New ring of life points to mergers and acquisitions between cells
According to a new report, complex cells like those in the human body probably resulted from the fusion of genomes from an ancient bacterium and a simpler microbe, Archaea, best known for its ability to withstand extreme temperatures and hostile environments. The finding provides strong evidence that complex cells arose from combinations of simpler organisms in a symbiotic effort to survive. Jim Lake and Maria Rivera, at the University of California-Los Angeles (UCLA), report their finding in the Sept. 9 issue of the journal Nature.
Scientists refer to both bacteria and Archaea as "prokaryotes"--a cell type that has no distinct nucleus to contain the genetic material, DNA, and few other specialized components. More-complex cells, known as "eukaryotes," contain a well-defined nucleus as well as compartmentalized "organelles" that carry out metabolism and transport molecules throughout the cell. Yeast cells are some of the most-primitive eukaryotes, whereas the highly specialized cells of human beings and other mammals are among the most complex.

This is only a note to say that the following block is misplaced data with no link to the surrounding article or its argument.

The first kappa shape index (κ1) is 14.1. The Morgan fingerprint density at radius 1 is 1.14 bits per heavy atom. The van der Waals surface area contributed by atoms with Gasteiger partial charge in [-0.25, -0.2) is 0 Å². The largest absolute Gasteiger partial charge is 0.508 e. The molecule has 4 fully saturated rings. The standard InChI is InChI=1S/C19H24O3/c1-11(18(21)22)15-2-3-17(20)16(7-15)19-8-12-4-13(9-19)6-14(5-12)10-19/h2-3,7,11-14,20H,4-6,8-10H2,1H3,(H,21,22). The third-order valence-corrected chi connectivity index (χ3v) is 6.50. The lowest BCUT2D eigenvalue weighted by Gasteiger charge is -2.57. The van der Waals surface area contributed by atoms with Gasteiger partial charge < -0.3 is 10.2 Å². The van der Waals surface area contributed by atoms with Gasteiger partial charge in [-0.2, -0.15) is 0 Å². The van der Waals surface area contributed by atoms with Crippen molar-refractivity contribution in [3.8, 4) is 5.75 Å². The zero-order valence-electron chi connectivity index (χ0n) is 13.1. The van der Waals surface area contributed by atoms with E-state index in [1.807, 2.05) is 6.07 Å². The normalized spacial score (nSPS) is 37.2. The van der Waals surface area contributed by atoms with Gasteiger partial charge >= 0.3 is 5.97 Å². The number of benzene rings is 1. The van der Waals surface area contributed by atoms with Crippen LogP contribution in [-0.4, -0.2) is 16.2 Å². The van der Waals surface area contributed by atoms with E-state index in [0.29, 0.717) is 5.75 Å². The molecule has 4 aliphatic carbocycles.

Leslie Fink | EurekAlert!
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